In an attempt to pre-empt a government crackdown on gambling, the UK’s most prominent bookmakers have agreed to offer the government a collective £100 million to put towards gambling charities, £30 million more than the UK Gambling Commission requested. Ladbrokes Coral, William Hill, Betfair Paddy Power, Bet365 and Skybet each agreed to the proposal which will raise their contributions to government, said the BBC on Wednesday. The companies already pay into a levy on their gambling profits and the new figure will be created after firms will voluntarily increase that levy on their profits.
The pledge was made in a letter to the Department for Digital, Culture, Media and Sport (DCMS), offering to raise the existing levy from 0.1% to 1% over the next half decade, increasing the donation ten-fold by 2024. This move will create an extra £100 million a year, money that will be redistributed to gambling charities. Last year, the voluntary levy raised by £10 million, so the new number is a significant increase.
Jeremy Wright, Secretary of State at the DCMS, said;
“I want the gambling industry to step up on social responsibility and keep their players safe, including through making more funding available for research, education and treatment to tackle problem gambling. I have met the major players in the sector recently and my department is in discussions with them on a strong package to increase their financial contribution, as well as make meaningful commitments on other measures to help ensure people gamble safely. Protecting people and their families from the risks of gambling-related harm is a priority for this government and I am encouraged that the sector now recognises that they need to do more.”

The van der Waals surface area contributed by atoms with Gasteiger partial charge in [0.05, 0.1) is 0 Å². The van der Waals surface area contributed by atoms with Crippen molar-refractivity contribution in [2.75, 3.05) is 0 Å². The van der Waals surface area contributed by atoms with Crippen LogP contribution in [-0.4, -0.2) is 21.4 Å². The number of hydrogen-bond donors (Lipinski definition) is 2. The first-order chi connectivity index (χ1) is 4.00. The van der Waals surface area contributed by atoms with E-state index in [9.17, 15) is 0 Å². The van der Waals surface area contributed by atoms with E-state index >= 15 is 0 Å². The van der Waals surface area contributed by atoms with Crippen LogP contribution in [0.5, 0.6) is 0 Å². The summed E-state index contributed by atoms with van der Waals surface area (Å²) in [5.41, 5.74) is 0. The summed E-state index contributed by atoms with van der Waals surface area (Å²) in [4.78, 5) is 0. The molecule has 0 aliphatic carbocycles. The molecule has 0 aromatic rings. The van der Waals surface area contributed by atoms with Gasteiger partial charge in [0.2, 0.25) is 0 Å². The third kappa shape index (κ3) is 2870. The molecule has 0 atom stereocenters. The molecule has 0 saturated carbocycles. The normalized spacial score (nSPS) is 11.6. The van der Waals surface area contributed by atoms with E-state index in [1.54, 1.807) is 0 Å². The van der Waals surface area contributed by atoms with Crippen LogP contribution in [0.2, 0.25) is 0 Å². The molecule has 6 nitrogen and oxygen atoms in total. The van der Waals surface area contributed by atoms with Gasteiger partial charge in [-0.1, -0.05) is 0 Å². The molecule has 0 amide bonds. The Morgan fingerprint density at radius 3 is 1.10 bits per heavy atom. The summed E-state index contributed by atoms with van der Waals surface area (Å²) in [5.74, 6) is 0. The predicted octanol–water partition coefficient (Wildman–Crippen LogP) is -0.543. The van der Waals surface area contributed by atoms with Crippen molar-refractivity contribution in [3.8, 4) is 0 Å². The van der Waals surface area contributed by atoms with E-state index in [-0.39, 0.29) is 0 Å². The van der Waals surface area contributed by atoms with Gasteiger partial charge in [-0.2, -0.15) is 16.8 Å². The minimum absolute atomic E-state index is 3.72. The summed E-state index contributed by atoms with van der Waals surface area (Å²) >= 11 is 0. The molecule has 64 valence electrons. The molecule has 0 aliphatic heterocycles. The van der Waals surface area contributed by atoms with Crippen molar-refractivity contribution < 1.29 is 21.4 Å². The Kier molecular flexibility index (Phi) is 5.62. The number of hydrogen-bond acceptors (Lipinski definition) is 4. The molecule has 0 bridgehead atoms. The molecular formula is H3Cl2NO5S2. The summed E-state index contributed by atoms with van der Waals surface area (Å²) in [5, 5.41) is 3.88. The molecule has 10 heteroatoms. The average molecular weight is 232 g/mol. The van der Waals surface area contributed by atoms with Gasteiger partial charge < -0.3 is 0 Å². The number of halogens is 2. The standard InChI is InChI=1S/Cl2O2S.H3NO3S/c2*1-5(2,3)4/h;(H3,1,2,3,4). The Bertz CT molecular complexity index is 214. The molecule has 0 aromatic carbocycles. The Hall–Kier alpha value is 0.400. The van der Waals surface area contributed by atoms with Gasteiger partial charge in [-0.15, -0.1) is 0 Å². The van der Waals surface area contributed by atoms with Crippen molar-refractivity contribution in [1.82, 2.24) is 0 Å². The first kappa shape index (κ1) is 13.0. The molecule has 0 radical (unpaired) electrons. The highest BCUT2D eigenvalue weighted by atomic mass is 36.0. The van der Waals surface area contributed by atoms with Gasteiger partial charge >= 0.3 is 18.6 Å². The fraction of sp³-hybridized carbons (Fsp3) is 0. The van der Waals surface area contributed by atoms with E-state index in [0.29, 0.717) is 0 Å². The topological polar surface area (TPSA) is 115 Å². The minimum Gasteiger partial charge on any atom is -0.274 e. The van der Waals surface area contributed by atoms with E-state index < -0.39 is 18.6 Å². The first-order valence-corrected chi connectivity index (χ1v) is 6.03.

According to estimates, there are upward of 430,000 people with a serious gambling addiction in the UK which left untreated could rise to 2 million. This has led to the UK Gambling Commission admitting there is a desperate need for more staff, research and treatment into the crisis. To achieve this, they requested an extra £70 million from gaming operators, who have in turn, responded with a more generous offer in the hope of receiving some good faith in light of new crackdowns.
The same gambling operators also said that they would likely consider raising the amount of messages that promote safer gambling attitudes as well as launching reviews into the tone and content of their marketing promotions. It is believed the firms affirmative action is down to a desire to avoid, or at the very least delay, a proposed ban on gambling advertising and football shirt sponsorship, a proposition initially made by GVC Holdings, the owners of Ladbrokes Coral.
Promoting Safer Gambling Online
In January, GVC partnered with Harvard Medical School in the hope of learning more about gambling problem preventions and also showed momentum in removing Betdaq’s sponsorship of SkyBet League One side Sunderland AFC. The sponsorship deal was honoured in full leaving Sunderland to display the registered charity Children With Cancer on their jerseys instead.
A month after GVC’s announcement, Sunderland took their place in the League One play off final at Wembley against Charlton Athletic, also sponsored by Betdaq. Charlton, who won the game late in the match, will still wear the name of the betting brand next year.
Currently, GVC contribute 0.2% of their profit, a higher rate than the industry standard 0.1%, and have also pledged to voluntarily increase investment on research, education and treatment (RET) from 0.2% of gross revenue to 1% by 2022 as part of their Changing For The Bettor campaign, which aims to promote safer gambling.
Together, these gaming companies have already agreed to a whistle to whistle blackout of advertising during live televised events as of August 2019, when the new football season begins.